As engineering academics work through the challenges resulting from the coronavirus pandemic, Engineers Ireland's Academic Society hosted a series of webinars to support and inform members and non-members of important, timely and helpful information, with the third webinar in the series focusing on the Sustainable Development Goals (SDGs).

The webinar was chaired by Dr Kevin Delaney, CEng, FIEI, TU Dublin. Úna Parsons, CEng, FIEI, head of Faculty of Engineering and Design at IT Sligo and chair of the Academic Society, welcomed delegates to the webinar and, in her opening address, remarked on the increasing importance of, and focus on, the SDGs in education in Ireland and indeed globally.

The first speaker was Dr Richard Manton, deputy registrar at Engineers Ireland, who spoke about 'Sustainability in the accreditation of engineering education'.

He talked about the strategic commitment Engineers Ireland has to sustainability both as a professional body for engineers and also as the accrediting body for engineering education in Ireland.

Dr Manton explained the role of Engineers Ireland in the accreditation of engineering education and tits new accreditation criteria which contains an increased emphasis on sustainability. This commitment is reflected in a sustainability framework which has been adopted in the past year.      

Main objectives of Engineers Ireland accreditation:

  1. Objective evaluation of engineering education to international standards;
  2. Education standard for professional titles CEng(+FL), AEng, EngTech;
  3. Mobility through international Accords (IEA) and EUR-ACE (ENAEE);
  4. Engineering programmes at NFQ levels 6-9 in universities and IoTs.

The new accreditation criteria unveiled in 2021 is grouped in three sections: (a) Programme Outcomes (PO1-PO8), (b) Programme Areas (PA1-PA7) and (c) Programme Management (PM1-PM5). Dr Manton pointed out that while sustainability is threaded throughout the accreditation criteria such as PO2 – Problem Analysis, PO3 – Design and PO5 – Professional and Ethical Responsibilities, it is also a new programme area in its own right: PA7 – Sustainability and includes the following requirements:

  1. Students need to be familiar with the impact of their work on the three pillars of sustainability (environmental impact, social impact and economic impact).
  2. Students should be introduced to specific sustainability concepts such as net zero carbon, resource efficiency, circular economy and whole life cost.
  3. Students should be exposed to the UN sustainable development goals although the relevance of certain SDGs varies by branch of engineering.
  4. Students should also develop competences for achieving the SDGs.   

Figure 1: Engineers Ireland new accreditation criteria

Engineers Ireland has unveiled new accreditation criteria to equip engineering graduates to solve modern problems related to sustainability, engineering management, data science and diversity.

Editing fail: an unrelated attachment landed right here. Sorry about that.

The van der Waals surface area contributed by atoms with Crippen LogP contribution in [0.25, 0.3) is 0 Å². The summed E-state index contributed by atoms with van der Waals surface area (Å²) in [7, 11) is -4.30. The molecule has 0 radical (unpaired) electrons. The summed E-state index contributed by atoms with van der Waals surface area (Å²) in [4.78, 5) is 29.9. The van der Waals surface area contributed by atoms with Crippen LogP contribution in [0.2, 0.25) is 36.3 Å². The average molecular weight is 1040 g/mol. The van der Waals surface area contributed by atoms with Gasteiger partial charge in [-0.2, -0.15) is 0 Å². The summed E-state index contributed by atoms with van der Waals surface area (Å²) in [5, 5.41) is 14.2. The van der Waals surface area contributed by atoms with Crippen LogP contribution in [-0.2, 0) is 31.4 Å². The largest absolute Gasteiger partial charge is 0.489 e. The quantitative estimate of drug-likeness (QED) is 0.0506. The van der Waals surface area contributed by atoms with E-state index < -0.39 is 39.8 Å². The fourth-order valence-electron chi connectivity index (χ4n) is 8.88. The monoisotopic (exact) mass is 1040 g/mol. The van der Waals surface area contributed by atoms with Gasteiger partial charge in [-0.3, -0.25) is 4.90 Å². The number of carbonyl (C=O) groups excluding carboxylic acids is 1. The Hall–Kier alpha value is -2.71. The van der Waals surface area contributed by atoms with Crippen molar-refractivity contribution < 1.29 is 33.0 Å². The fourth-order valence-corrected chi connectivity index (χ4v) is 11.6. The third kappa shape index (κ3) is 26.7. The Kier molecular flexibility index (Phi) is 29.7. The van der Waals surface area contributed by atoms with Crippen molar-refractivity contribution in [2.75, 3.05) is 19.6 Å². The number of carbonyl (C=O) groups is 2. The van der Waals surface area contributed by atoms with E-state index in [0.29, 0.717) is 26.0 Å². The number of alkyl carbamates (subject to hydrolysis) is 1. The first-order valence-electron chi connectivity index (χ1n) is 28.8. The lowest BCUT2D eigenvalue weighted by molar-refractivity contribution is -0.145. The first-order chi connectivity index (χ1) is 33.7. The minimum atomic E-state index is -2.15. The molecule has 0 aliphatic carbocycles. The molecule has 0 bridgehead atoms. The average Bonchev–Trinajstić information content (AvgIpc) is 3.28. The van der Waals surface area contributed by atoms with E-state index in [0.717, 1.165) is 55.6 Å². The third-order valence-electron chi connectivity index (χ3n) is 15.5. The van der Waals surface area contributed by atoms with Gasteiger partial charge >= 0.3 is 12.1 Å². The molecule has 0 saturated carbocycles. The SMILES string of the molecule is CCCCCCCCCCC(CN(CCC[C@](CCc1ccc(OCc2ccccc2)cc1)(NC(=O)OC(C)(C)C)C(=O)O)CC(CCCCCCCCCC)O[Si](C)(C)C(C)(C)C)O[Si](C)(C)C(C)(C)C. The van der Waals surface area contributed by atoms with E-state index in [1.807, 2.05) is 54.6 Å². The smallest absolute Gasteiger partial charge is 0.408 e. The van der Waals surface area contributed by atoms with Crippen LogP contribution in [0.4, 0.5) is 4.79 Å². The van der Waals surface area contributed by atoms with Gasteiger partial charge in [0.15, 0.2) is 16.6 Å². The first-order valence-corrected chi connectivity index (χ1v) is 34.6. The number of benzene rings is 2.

The accreditation criteria will be of particular interest to academics, other accreditation assessors or those actively hiring new graduate engineers who wish to keep up to date with the latest standards in engineering education. 

The Engineers Ireland's Accreditation Criteria 2021 can be downloaded here:

The organisers had released a call for graphical abstracts prior to the webinar.

The main purpose of this was to encourage academics from different institutions in Ireland to showcase their work related to introducing the SDGs and sustainability in general into their engineering programmes.

The second speaker was Dr Anne Morrissey from Dublin City University who summarised the graphical abstracts received for this call. The submissions received from eight institutions serve as exemplars of implementation of the SDGs in different colleges.

She divided the submissions into three common themes: 

(a) Teaching including design, specific technologies and teaching approaches:

The design part of this category looked at various applications from pumps to control systems and real world challenges. There were four abstracts from Technological University Dublin and one from Queen’s University Belfast in this category.

The specific technologies part looked at specific technologies such as autonomous vehicles and hydrogen as an energy source where one abstract received from Institute of Technology Sligo and one from Dublin City University.

And finally the last part was about the approaches such as Capstone projects. One abstract from National University of Ireland Galway, one from Technological University Dublin and one from University College Cork received in this part.   

(b) Research and skills:

In this category, two abstracts received from Dublin Technological University, one on future skills requirement for engineers to solve the SDGs and one on assessing SDG skills development in engineering programmes.  

(c) Operations which included embedding into HEI’s strategy:

Three abstracts were submitted in this category about sustainability frameworks and specific initiatives in National University of Ireland Galway, Galway-Mayo Institute of technology and University College Dublin.    

At the end of this part of the webinar, Dr Morrissey announced that the poster submitted by Dr Beatrice Smyth and her colleagues at Queen’s University Belfast was the winner of the best poster prize which was sponsored by Engineers Ireland. The title of the poster was 'Exploring sustainability through industry-linked student projects' (Fig. 2).

Figure 2: The winner of the best graphical abstract

The third speaker was Samantha Fahy who is the sustainability manager at Dublin City University. She spoke about sustainability being at the core of DCU’s strategic plan 2017-2022 (Goal 8). Based on this goal sustainability principles, literacy and awareness are integrated into student curriculum. She mentioned that DCU sees sustainability as two sides of the one coin: (a) education for sustainability and (b) environmental sustainability (Fig. 3).   

Figure 3: Sustainability at DCU

She also discussed the operational activities implemented at DCU around sustainability:

1.) Energy:

The 2020 targets in the SEAI Public Sector Scorecard 2020 was a 33% improvement in energy efficiency and DCU has achieved 46.8% towards this target which shows that DCU has significantly exceeded the targets.